Sunday, October 30, 2016

Possible Breakthrough on the Eve-Eve of NaNo

Tonight is the eve of the eve of NaNoWriMo and I continue to have no idea what I might attempt to write. I've had very fleeting ideas come and go, but nothing concrete. The Plan isn't quite working all that well yet. However I've still got a couple of days, and this post to finish.

When I finish this post tonight I will have fulfilled my goal of writing at least one blog post per week. So in that way we can say that I've had some measure of success thus far. The problem is that the plan requires more than just the regular writing, it requires a concerted effort on my part to assist my future self by providing him with ideas to write about. I don't have any for him; sorry John.

Instead of feeling sorry for myself I think I'll work towards resolving that issue by at least considering different genres. Peter Clines wrote a post earlier this week talking about how important it is to consider your sub-genre. That may not have been specifically what it was about, but that's what I took away from it. Reading through that post prompted me to think more about specifically what genre I would like my story to be. In my last post I talked about how I sometimes come up with characters and scenes that don't necessarily fit into the genres I like to read. So I think if I start by talking about the different genres that interest me, and why, it may provoke some creative spark. So let's get to it.

Science Fiction: I've been on a pretty strong sci-fi kick for quite a few years now and would have to say that it's currently my favorite genre. There are a multitude of sub-genres within sci-fi, and I don't believe that I enjoy all of them. In general I prefer the lighter type of sci-fi that you'd normally find in the works of John Scalzi, Drew Hayes, and Ernest Cline. What I think most of these have in common is a very cast of very likeable characters that just happen to be in universes that happen to rely heavily on futuristic technology to exist.

Given the types of science fiction that I enjoy, it seems entirely possible to put any character I can come up with into those universes. Even if they don't exactly fit, there's no reason it couldn't be a "fish out of water" scenario in which my main character is murdered early in the story only to be awoken many years into the future for some unkown reason. This isn't too dissimilar to the plot behind Demolition Man or even Futurama, both of which are worlds I enjoy/ed. Thinking about it right now, this actually feels like a really cool idea that I may want to explore. I just need to come up with a reason for him or her to be brought back, and in what way. Moving on...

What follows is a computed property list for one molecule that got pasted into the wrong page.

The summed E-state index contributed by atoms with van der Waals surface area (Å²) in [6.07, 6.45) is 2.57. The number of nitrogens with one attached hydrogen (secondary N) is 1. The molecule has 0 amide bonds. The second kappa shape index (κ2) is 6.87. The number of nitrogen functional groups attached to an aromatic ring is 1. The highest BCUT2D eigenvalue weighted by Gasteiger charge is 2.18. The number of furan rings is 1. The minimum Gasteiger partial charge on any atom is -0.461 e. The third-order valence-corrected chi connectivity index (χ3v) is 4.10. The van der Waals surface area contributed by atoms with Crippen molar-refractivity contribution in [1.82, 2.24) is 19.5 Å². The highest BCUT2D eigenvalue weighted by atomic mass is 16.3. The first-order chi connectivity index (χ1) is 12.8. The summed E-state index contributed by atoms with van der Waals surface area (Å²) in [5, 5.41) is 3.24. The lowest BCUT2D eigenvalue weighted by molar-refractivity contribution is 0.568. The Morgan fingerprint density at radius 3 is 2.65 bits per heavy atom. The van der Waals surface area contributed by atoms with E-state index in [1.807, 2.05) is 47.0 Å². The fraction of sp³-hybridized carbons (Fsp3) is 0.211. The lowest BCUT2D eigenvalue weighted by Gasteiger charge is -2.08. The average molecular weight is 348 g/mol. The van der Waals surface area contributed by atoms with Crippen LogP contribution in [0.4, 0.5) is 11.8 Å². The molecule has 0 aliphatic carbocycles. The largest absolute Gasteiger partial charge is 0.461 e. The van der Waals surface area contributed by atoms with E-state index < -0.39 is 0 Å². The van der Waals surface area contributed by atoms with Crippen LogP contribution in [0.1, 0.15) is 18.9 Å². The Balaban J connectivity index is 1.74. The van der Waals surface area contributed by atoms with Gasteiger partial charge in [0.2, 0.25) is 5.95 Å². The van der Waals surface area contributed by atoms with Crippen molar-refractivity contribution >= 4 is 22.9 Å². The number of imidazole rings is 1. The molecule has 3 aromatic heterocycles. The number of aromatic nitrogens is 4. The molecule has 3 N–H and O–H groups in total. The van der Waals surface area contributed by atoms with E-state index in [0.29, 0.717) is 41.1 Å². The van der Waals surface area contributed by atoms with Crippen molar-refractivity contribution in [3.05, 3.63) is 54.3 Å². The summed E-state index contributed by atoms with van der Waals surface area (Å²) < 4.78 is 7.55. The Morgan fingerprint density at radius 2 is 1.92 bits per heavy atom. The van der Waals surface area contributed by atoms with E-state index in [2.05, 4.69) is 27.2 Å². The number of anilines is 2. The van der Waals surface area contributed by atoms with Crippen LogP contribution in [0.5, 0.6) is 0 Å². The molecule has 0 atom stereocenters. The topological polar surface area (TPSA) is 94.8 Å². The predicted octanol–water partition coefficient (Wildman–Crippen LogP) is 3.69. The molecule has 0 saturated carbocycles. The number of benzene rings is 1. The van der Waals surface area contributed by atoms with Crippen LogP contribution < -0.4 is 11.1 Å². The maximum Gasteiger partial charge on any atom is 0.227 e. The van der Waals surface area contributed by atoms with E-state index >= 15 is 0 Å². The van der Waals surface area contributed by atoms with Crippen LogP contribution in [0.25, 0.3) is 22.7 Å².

Fantasy: This is another genre that contains myriad sub-genres, and even mixes with sci-fi on occasion. For example the Magic 2.0 series by Scott Meyer. In that series a normal guy who works in IT stumbles upon a text file that allows him to manipulate time and space. He uses this newfound knowledge to transport himself back to the Middle Ages to pose as a wizard. Much of the story takes place in what would generally be considered a fantasy setting, but it's highly dependent upon technology. And it works very well.

I've never really enjoyed the Lord of the Rings movies or books, and have had a hard time getting back into the Shannarah series after enjoying the first book as a teenager. On the other hand, I have enjoyed much of what I've read from the likes of Brandon Sanderson, and the Caverns and Creatures books by Robert Bevan are an absolute blast. I don't think there's much that links Sanderson with Meyer and Bevan, but the latter appeal to me in that they are somewhat normal people thrust into a crazy world and make the best of it. While also making me laugh.

So when I look at just those two genres and what I seem to enjoy about them, I think I've come up with a potential idea. It will still require a ton of work to get beyond the basic premise, but at least I think I have an initial conflict that works. Now all I have to do is come up with my...

Idea of the week: When Hilt regained consciousness he couldn't feel his arms or legs. He couldn't feel his head either, but this wasn't so strange considering the last the he remembered was it being torn to shreds by the shotgun she had pointed at him earlier that night.

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